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Created May 27, 2013 17:05
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Submodule notes

To a parent project, a submodule is essentially a subdirectory in your project that is viewed by the parent repo as a simple text file with a name and a commit number. So, when you pull down a project that uses submodules:

git submodule add <path to repo>

It will add that sub directory and an entry to its .gitmodules file (with the name and commit number). So when you git add . and git commit -am 'message' in the parent repo, the only thing you are adding and committing is the current commit of the submodule.

The git submodule command is how to work beyond this narrow view of a text file with a commit message. As shown above, you would use git submodule add <path to repo> to ADD it, but all you're adding is the text file with a name and commit. To actually pull down the files, you would run:

git submodule update --init --recursive

This will cause the actual subdirectories to contain the contents of the commit the parent project points to in that text file with a module name and commit number. It will initialize any submodules that are not initialized and it will recursively update all sub-sub-submodules, etc.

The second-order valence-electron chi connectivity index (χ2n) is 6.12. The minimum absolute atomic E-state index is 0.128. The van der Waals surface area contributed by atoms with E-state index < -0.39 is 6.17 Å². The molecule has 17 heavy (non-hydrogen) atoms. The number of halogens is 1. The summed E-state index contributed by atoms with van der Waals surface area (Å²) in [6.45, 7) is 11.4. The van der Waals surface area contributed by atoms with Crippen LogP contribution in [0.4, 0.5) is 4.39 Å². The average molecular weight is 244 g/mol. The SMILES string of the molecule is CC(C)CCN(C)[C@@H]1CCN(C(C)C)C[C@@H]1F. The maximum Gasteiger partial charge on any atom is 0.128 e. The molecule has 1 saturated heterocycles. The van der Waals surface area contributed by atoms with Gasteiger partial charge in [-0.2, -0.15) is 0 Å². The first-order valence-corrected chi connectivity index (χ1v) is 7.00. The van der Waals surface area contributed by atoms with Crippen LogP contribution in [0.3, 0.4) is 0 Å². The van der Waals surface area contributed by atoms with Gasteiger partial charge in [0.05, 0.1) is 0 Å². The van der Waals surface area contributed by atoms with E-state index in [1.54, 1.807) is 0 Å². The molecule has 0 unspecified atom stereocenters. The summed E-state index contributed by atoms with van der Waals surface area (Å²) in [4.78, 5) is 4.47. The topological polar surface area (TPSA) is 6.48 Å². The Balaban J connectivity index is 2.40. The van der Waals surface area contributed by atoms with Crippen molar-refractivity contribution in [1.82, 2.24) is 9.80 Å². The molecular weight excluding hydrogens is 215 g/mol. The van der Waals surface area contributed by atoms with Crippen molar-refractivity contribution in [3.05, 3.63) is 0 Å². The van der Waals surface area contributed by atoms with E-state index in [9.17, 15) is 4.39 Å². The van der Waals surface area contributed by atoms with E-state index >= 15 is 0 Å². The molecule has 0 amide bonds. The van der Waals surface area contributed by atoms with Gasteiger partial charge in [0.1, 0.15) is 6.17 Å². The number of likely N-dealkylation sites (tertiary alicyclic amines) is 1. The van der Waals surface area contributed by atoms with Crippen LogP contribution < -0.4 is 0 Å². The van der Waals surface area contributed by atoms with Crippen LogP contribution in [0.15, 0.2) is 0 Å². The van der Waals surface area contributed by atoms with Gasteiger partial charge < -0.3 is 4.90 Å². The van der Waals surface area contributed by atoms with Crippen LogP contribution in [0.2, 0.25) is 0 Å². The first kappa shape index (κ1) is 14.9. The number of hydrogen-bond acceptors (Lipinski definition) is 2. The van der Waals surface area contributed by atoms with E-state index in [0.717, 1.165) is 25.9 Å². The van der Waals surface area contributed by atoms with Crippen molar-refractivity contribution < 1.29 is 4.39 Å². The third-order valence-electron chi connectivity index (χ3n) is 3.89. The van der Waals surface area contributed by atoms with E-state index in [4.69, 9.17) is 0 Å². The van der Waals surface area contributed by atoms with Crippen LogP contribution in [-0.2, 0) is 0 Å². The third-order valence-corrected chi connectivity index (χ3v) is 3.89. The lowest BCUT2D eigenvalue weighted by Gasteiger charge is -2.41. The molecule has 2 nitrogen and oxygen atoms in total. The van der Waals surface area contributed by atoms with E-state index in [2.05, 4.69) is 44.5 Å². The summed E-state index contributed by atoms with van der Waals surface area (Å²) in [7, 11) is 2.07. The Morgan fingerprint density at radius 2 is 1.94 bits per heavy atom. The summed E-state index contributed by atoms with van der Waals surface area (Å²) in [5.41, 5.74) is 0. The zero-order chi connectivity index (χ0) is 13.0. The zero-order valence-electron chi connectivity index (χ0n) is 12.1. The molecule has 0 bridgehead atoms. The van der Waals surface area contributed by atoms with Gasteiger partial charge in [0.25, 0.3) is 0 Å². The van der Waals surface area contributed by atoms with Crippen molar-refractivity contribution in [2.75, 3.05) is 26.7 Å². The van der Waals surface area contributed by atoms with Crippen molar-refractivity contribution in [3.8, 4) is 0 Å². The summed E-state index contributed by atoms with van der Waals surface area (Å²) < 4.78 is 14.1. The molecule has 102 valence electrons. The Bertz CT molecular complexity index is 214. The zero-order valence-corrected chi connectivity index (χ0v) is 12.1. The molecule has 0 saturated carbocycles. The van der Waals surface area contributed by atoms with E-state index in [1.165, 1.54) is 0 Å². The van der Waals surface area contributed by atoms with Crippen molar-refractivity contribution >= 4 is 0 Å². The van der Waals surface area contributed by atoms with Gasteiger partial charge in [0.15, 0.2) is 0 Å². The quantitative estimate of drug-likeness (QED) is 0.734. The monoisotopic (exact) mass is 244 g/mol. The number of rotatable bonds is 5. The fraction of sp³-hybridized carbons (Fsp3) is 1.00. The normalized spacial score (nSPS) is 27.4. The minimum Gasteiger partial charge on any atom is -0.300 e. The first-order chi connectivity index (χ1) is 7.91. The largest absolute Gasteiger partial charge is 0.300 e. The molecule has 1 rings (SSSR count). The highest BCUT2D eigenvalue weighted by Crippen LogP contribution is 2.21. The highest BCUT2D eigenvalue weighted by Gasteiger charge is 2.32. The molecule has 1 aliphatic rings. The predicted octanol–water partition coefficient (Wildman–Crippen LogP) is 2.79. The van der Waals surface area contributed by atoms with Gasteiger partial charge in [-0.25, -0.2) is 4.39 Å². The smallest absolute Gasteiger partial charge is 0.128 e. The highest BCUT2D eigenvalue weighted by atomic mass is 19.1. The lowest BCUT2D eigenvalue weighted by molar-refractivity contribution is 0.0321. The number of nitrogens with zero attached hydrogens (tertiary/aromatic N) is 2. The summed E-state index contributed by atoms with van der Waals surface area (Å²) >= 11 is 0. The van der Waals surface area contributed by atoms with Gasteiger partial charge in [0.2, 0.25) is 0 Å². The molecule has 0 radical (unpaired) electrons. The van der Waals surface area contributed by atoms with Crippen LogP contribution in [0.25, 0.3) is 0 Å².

Now you can navigate down into submodules and work with them as their own repo, without any side effects on the parent. Once you've changed the submodule, added a new commit, you must then cd .. into the parent project and git add . git commit -am 'updating submodules' so the new commit of the submodule will be recorded in the parent's text file representing the submodule.

When you are sharing a project between to parent projects, and you make a bunch of changes to submodules in the other project (let's say an iOS app) and then you switch to the mac app, you can run:

git pull --recurse-submodules

and it will pull the latest from the parent and all the submodules.

So that's how it's done. Just remember these simple concepts:

  1. each submodule is it's own repo, with it's own history, etc. (It might as well be in its own directory somewher else on disk)
  2. repos containing submodules see them as a simple text file with a submodule repo name and a specific commit number.
  3. When you cd into a submodule and add commits, make sure you cd .. into the parent and add a commit that records the new commit number for the submodule.
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